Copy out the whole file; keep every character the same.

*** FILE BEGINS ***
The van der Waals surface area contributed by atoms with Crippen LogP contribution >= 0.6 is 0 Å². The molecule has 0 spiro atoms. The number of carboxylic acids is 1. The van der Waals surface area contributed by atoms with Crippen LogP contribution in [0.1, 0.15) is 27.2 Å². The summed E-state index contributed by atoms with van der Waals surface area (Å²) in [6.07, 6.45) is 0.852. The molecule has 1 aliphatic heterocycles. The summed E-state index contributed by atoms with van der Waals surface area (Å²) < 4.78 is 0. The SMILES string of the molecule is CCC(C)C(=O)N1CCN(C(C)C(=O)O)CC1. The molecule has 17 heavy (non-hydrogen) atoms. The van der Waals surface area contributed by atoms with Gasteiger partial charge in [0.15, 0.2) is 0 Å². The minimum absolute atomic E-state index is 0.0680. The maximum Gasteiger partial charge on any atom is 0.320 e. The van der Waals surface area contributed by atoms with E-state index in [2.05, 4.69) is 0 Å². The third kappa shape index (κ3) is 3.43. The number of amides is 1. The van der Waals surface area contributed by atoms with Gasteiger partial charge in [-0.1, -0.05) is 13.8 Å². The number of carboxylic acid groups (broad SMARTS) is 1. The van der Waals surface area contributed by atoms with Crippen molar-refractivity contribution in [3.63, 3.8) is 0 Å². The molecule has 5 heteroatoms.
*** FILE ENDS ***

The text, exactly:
The van der Waals surface area contributed by atoms with Crippen LogP contribution >= 0.6 is 0 Å². The molecule has 0 spiro atoms. The number of carboxylic acids is 1. The van der Waals surface area contributed by atoms with Crippen LogP contribution in [0.1, 0.15) is 27.2 Å². The summed E-state index contributed by atoms with van der Waals surface area (Å²) in [6.07, 6.45) is 0.852. The molecule has 1 aliphatic heterocycles. The summed E-state index contributed by atoms with van der Waals surface area (Å²) < 4.78 is 0. The SMILES string of the molecule is CCC(C)C(=O)N1CCN(C(C)C(=O)O)CC1. The molecule has 17 heavy (non-hydrogen) atoms. The van der Waals surface area contributed by atoms with Gasteiger partial charge in [0.15, 0.2) is 0 Å². The minimum absolute atomic E-state index is 0.0680. The maximum Gasteiger partial charge on any atom is 0.320 e. The van der Waals surface area contributed by atoms with E-state index in [2.05, 4.69) is 0 Å². The third kappa shape index (κ3) is 3.43. The number of amides is 1. The van der Waals surface area contributed by atoms with Gasteiger partial charge in [-0.1, -0.05) is 13.8 Å². The number of carboxylic acid groups (broad SMARTS) is 1. The van der Waals surface area contributed by atoms with Crippen molar-refractivity contribution in [3.63, 3.8) is 0 Å². The molecule has 5 heteroatoms.